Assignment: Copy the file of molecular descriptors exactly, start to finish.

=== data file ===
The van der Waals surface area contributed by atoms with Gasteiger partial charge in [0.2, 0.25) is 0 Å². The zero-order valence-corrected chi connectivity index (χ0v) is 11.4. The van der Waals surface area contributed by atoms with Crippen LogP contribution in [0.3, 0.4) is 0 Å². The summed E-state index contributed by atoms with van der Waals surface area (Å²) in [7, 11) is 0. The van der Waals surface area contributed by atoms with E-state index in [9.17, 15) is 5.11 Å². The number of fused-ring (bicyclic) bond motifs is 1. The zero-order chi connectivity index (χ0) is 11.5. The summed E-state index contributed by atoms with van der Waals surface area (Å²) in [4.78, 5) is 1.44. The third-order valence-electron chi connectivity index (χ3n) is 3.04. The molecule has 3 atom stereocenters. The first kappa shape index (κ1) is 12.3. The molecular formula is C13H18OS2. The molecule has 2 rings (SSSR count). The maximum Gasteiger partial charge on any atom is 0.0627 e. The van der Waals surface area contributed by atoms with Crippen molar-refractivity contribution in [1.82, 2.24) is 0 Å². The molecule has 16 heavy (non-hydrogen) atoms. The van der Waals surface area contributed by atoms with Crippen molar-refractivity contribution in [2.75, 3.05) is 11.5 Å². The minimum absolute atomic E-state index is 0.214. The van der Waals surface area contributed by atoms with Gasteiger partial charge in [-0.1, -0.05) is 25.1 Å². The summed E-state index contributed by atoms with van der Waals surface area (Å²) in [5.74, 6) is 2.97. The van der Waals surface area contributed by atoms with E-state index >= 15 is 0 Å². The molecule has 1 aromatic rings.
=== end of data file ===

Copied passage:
The van der Waals surface area contributed by atoms with Gasteiger partial charge in [0.2, 0.25) is 0 Å². The zero-order valence-corrected chi connectivity index (χ0v) is 11.4. The van der Waals surface area contributed by atoms with Crippen LogP contribution in [0.3, 0.4) is 0 Å². The summed E-state index contributed by atoms with van der Waals surface area (Å²) in [7, 11) is 0. The van der Waals surface area contributed by atoms with E-state index in [9.17, 15) is 5.11 Å². The number of fused-ring (bicyclic) bond motifs is 1. The zero-order chi connectivity index (χ0) is 11.5. The summed E-state index contributed by atoms with van der Waals surface area (Å²) in [4.78, 5) is 1.44. The third-order valence-electron chi connectivity index (χ3n) is 3.04. The molecule has 3 atom stereocenters. The first kappa shape index (κ1) is 12.3. The molecular formula is C13H18OS2. The molecule has 2 rings (SSSR count). The maximum Gasteiger partial charge on any atom is 0.0627 e. The van der Waals surface area contributed by atoms with Crippen molar-refractivity contribution in [1.82, 2.24) is 0 Å². The molecule has 16 heavy (non-hydrogen) atoms. The van der Waals surface area contributed by atoms with Crippen molar-refractivity contribution in [2.75, 3.05) is 11.5 Å². The minimum absolute atomic E-state index is 0.214. The van der Waals surface area contributed by atoms with Gasteiger partial charge in [-0.1, -0.05) is 25.1 Å². The summed E-state index contributed by atoms with van der Waals surface area (Å²) in [5.74, 6) is 2.97. The van der Waals surface area contributed by atoms with E-state index >= 15 is 0 Å². The molecule has 1 aromatic rings.